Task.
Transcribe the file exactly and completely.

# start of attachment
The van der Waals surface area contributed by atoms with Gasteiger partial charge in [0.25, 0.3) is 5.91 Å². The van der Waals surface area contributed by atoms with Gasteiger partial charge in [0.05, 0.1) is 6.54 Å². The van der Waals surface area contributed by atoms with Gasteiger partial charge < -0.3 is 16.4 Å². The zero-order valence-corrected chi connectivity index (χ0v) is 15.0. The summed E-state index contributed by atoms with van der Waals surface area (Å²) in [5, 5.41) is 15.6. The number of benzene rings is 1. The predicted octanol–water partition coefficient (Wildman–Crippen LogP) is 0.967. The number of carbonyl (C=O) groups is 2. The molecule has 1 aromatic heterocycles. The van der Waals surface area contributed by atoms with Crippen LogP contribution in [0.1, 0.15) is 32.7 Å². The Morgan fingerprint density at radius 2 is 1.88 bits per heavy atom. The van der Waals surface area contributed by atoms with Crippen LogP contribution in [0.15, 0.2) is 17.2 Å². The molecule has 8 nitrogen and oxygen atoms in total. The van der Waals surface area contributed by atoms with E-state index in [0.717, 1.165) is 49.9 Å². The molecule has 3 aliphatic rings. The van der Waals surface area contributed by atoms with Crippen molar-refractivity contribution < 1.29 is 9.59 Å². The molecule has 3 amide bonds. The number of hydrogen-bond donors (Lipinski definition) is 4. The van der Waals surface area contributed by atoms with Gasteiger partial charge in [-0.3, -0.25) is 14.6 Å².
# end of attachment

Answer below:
The van der Waals surface area contributed by atoms with Gasteiger partial charge in [0.25, 0.3) is 5.91 Å². The van der Waals surface area contributed by atoms with Gasteiger partial charge in [0.05, 0.1) is 6.54 Å². The van der Waals surface area contributed by atoms with Gasteiger partial charge < -0.3 is 16.4 Å². The zero-order valence-corrected chi connectivity index (χ0v) is 15.0. The summed E-state index contributed by atoms with van der Waals surface area (Å²) in [5, 5.41) is 15.6. The number of benzene rings is 1. The predicted octanol–water partition coefficient (Wildman–Crippen LogP) is 0.967. The number of carbonyl (C=O) groups is 2. The molecule has 1 aromatic heterocycles. The van der Waals surface area contributed by atoms with Crippen LogP contribution in [0.1, 0.15) is 32.7 Å². The Morgan fingerprint density at radius 2 is 1.88 bits per heavy atom. The van der Waals surface area contributed by atoms with Crippen LogP contribution in [0.15, 0.2) is 17.2 Å². The molecule has 8 nitrogen and oxygen atoms in total. The van der Waals surface area contributed by atoms with E-state index in [0.717, 1.165) is 49.9 Å². The molecule has 3 aliphatic rings. The van der Waals surface area contributed by atoms with Crippen molar-refractivity contribution < 1.29 is 9.59 Å². The molecule has 3 amide bonds. The number of hydrogen-bond donors (Lipinski definition) is 4. The van der Waals surface area contributed by atoms with Gasteiger partial charge in [-0.3, -0.25) is 14.6 Å².